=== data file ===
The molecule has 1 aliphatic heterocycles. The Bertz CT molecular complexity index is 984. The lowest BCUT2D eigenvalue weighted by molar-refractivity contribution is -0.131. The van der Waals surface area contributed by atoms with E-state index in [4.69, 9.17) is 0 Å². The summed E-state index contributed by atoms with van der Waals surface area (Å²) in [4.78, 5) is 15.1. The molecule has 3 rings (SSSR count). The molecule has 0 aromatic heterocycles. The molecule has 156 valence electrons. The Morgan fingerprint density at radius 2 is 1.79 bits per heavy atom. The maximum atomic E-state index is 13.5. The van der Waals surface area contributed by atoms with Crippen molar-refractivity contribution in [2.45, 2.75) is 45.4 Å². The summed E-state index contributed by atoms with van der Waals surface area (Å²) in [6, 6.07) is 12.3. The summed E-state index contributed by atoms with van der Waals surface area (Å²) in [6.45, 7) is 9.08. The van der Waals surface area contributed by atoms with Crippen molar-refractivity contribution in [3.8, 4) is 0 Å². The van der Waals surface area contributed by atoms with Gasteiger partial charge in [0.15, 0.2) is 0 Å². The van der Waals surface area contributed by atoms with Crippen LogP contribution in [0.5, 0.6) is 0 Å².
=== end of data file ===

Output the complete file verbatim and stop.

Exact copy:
The molecule has 1 aliphatic heterocycles. The Bertz CT molecular complexity index is 984. The lowest BCUT2D eigenvalue weighted by molar-refractivity contribution is -0.131. The van der Waals surface area contributed by atoms with E-state index in [4.69, 9.17) is 0 Å². The summed E-state index contributed by atoms with van der Waals surface area (Å²) in [4.78, 5) is 15.1. The molecule has 3 rings (SSSR count). The molecule has 0 aromatic heterocycles. The molecule has 156 valence electrons. The Morgan fingerprint density at radius 2 is 1.79 bits per heavy atom. The maximum atomic E-state index is 13.5. The van der Waals surface area contributed by atoms with Crippen molar-refractivity contribution in [2.45, 2.75) is 45.4 Å². The summed E-state index contributed by atoms with van der Waals surface area (Å²) in [6, 6.07) is 12.3. The summed E-state index contributed by atoms with van der Waals surface area (Å²) in [6.45, 7) is 9.08. The van der Waals surface area contributed by atoms with Crippen molar-refractivity contribution in [3.8, 4) is 0 Å². The van der Waals surface area contributed by atoms with Gasteiger partial charge in [0.15, 0.2) is 0 Å². The van der Waals surface area contributed by atoms with Crippen LogP contribution in [0.5, 0.6) is 0 Å².